April 17 (Bloomberg) -- Research In Motion Ltd., the troubled maker of the BlackBerry smartphone, is in talks to hire a financial adviser to help it weigh strategic options, according to four people with knowledge of the matter.
A decision to work with at least one bank could come in the next few days, said one of the people, who asked to remain anonymous because the deliberations are private. RIM would prefer an agreement to license its mobile-phone software, and its next choice is a strategic investment, one person said. RIM doesn’t plan to sell itself, the person said.
RIM said last month that it’s weighing strategic changes after market-share losses to Apple Inc.’s iPhone and handsets that use Android software led to five straight quarters of sales shortfalls. RIM Chief Executive Officer Thorsten Heins said that while the Waterloo, Ontario-based company would consider a sale, that wasn’t “the main direction” he’s pursuing.
A deal to license the BlackBerry operating system to a partner such as Samsung Electronics Co. would be the “best option,” said Matt Thornton, an analyst at Avian Securities LLC in Boston. Given RIM’s cash holdings, a strategic investment “doesn’t make a ton of sense,” he said. The company had $1.77 billion in cash and short-term investments as of early March.
Tenille Kennedy, a spokeswoman for RIM, declined to comment, citing company policy not to discuss market rumor or speculation.
Canadian, Global Banks
The company is considering hiring one Canadian bank and one global bank, two of the people said. RIM’s stock has declined 75 percent in the past 12 months amid rivalry from Apple and smartphone makers that rely on Google Inc.’s Android software. RIM shares fell 0.5 percent to $13.35 at 10:34 a.m. in New York.
Heins, who replaced co-CEOs Jim Balsillie and Mike Lazaridis in January, said on March 29 that RIM will redouble efforts to attract business customers while reviewing options, such as licensing, partnerships, joint ventures and other ways to “leverage” assets.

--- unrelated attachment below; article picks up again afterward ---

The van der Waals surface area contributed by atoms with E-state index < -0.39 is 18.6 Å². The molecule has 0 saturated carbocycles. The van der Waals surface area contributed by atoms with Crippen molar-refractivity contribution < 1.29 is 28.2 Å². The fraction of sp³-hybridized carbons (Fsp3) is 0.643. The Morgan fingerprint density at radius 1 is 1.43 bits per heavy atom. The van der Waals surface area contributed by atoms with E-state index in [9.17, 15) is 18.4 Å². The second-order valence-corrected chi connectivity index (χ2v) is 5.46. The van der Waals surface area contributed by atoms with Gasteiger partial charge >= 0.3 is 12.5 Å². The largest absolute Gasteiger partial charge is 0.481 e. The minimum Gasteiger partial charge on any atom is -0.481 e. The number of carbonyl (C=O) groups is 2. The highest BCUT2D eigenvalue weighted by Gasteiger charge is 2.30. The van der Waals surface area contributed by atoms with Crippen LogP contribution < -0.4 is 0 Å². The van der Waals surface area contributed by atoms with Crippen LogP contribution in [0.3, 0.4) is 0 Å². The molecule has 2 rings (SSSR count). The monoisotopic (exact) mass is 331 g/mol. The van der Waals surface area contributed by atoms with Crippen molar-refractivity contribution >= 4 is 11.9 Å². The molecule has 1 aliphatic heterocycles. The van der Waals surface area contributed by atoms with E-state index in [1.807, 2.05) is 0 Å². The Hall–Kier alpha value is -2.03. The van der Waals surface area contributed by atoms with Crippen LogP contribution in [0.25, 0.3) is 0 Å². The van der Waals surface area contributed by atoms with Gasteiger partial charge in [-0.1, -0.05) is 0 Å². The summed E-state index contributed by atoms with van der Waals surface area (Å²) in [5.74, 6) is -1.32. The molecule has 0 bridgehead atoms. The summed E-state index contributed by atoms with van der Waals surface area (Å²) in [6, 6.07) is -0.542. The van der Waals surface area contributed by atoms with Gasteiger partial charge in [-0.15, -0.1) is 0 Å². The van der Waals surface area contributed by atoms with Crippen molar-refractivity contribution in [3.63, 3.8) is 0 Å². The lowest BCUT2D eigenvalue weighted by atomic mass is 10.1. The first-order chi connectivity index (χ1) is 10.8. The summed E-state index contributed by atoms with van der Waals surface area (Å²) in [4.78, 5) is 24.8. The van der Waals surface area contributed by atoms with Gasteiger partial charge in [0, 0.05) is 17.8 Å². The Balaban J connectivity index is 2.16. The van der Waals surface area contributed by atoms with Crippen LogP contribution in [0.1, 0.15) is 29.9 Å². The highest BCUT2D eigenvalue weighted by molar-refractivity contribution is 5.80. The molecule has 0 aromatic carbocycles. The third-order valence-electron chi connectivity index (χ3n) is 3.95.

Other options include finding ways to wring more money from its messaging service and patents portfolio, which are its most valuable assets, the people said. Microsoft Corp. and Samsung could be among the interested parties, the people said.
If RIM were to put its patents up for sale, Microsoft would be interested in taking a look, according to a person with knowledge of the matter. The company is unlikely to seek a strategic investment in RIM or an outright acquisition, this person said.
Kevin Kutz, a spokesman for Redmond, Washington-based Microsoft, declined to comment, as did Chris Goodhart, a U.S. spokeswoman for Suwon, South Korea-based Samsung.
RIM’s top priority is finding a bank that can advise the company on potentially licensing the new BlackBerry 10 operating system, currently under development, a person said.
RIM plans to give software developers prototypes for the first BB10 phones in early May. It’s preparing a consumer device with the software to revive U.S. sales, which plunged by more than half last quarter.
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